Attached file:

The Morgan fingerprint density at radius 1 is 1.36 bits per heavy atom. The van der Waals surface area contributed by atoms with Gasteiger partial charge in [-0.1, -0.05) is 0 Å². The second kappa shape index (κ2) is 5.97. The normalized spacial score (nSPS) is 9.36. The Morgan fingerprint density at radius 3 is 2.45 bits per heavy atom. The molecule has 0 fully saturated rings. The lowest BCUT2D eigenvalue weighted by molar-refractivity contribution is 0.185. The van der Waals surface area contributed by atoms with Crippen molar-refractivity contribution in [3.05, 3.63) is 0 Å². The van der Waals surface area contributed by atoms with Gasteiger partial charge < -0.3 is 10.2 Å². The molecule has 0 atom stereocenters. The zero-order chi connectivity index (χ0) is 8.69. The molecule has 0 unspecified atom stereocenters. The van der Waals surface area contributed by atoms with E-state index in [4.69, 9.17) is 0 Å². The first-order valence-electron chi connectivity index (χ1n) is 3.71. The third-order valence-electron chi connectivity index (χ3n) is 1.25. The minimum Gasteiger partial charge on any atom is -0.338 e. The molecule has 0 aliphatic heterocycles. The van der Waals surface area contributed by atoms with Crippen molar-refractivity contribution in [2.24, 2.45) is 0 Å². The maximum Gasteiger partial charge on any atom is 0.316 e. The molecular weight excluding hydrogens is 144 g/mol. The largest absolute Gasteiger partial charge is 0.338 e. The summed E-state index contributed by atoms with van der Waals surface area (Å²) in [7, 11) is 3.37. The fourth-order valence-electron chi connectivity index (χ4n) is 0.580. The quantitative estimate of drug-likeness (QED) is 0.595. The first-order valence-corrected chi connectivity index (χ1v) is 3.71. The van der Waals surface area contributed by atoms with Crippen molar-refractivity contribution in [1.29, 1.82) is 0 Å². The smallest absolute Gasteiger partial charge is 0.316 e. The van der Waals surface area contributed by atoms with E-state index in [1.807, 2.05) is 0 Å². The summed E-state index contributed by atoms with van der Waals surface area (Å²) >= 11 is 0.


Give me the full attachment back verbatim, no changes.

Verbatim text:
The Morgan fingerprint density at radius 1 is 1.36 bits per heavy atom. The van der Waals surface area contributed by atoms with Gasteiger partial charge in [-0.1, -0.05) is 0 Å². The second kappa shape index (κ2) is 5.97. The normalized spacial score (nSPS) is 9.36. The Morgan fingerprint density at radius 3 is 2.45 bits per heavy atom. The molecule has 0 fully saturated rings. The lowest BCUT2D eigenvalue weighted by molar-refractivity contribution is 0.185. The van der Waals surface area contributed by atoms with Crippen molar-refractivity contribution in [3.05, 3.63) is 0 Å². The van der Waals surface area contributed by atoms with Gasteiger partial charge < -0.3 is 10.2 Å². The molecule has 0 atom stereocenters. The zero-order chi connectivity index (χ0) is 8.69. The molecule has 0 unspecified atom stereocenters. The van der Waals surface area contributed by atoms with E-state index in [4.69, 9.17) is 0 Å². The first-order valence-electron chi connectivity index (χ1n) is 3.71. The third-order valence-electron chi connectivity index (χ3n) is 1.25. The minimum Gasteiger partial charge on any atom is -0.338 e. The molecule has 0 aliphatic heterocycles. The van der Waals surface area contributed by atoms with Crippen molar-refractivity contribution in [2.24, 2.45) is 0 Å². The maximum Gasteiger partial charge on any atom is 0.316 e. The molecular weight excluding hydrogens is 144 g/mol. The largest absolute Gasteiger partial charge is 0.338 e. The summed E-state index contributed by atoms with van der Waals surface area (Å²) in [7, 11) is 3.37. The fourth-order valence-electron chi connectivity index (χ4n) is 0.580. The quantitative estimate of drug-likeness (QED) is 0.595. The first-order valence-corrected chi connectivity index (χ1v) is 3.71. The van der Waals surface area contributed by atoms with Crippen molar-refractivity contribution in [1.29, 1.82) is 0 Å². The smallest absolute Gasteiger partial charge is 0.316 e. The van der Waals surface area contributed by atoms with E-state index in [1.807, 2.05) is 0 Å². The summed E-state index contributed by atoms with van der Waals surface area (Å²) >= 11 is 0.